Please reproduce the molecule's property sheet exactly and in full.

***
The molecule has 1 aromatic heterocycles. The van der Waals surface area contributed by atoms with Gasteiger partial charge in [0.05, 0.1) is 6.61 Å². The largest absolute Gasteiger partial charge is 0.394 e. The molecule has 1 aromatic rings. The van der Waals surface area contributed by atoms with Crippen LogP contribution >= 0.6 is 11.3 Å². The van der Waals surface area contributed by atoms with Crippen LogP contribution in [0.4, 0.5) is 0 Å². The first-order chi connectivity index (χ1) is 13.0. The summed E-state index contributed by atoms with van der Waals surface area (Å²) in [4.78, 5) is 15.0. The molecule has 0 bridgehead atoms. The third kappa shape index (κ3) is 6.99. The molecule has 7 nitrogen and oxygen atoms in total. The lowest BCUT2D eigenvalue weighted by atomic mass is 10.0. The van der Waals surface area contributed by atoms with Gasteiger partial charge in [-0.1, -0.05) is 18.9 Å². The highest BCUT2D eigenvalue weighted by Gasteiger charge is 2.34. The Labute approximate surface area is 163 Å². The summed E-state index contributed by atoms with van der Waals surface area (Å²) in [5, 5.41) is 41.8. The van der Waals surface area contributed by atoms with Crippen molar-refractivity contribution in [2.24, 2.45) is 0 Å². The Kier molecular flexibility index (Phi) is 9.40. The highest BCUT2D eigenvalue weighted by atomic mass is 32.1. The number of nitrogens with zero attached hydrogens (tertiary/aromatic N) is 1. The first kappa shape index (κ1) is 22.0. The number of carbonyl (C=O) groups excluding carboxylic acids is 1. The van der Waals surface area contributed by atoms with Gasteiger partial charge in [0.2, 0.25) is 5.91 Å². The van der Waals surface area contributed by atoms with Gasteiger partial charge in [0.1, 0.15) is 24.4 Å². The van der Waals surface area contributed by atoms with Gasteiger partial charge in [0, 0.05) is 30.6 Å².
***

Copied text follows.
The molecule has 1 aromatic heterocycles. The van der Waals surface area contributed by atoms with Gasteiger partial charge in [0.05, 0.1) is 6.61 Å². The largest absolute Gasteiger partial charge is 0.394 e. The molecule has 1 aromatic rings. The van der Waals surface area contributed by atoms with Crippen LogP contribution >= 0.6 is 11.3 Å². The van der Waals surface area contributed by atoms with Crippen LogP contribution in [0.4, 0.5) is 0 Å². The first-order chi connectivity index (χ1) is 13.0. The summed E-state index contributed by atoms with van der Waals surface area (Å²) in [4.78, 5) is 15.0. The molecule has 0 bridgehead atoms. The third kappa shape index (κ3) is 6.99. The molecule has 7 nitrogen and oxygen atoms in total. The lowest BCUT2D eigenvalue weighted by atomic mass is 10.0. The van der Waals surface area contributed by atoms with Gasteiger partial charge in [-0.1, -0.05) is 18.9 Å². The highest BCUT2D eigenvalue weighted by Gasteiger charge is 2.34. The Labute approximate surface area is 163 Å². The summed E-state index contributed by atoms with van der Waals surface area (Å²) in [5, 5.41) is 41.8. The van der Waals surface area contributed by atoms with Crippen molar-refractivity contribution in [2.24, 2.45) is 0 Å². The Kier molecular flexibility index (Phi) is 9.40. The highest BCUT2D eigenvalue weighted by atomic mass is 32.1. The number of nitrogens with zero attached hydrogens (tertiary/aromatic N) is 1. The first kappa shape index (κ1) is 22.0. The number of carbonyl (C=O) groups excluding carboxylic acids is 1. The van der Waals surface area contributed by atoms with Gasteiger partial charge in [0.2, 0.25) is 5.91 Å². The van der Waals surface area contributed by atoms with Gasteiger partial charge in [0.1, 0.15) is 24.4 Å². The van der Waals surface area contributed by atoms with Gasteiger partial charge in [0, 0.05) is 30.6 Å².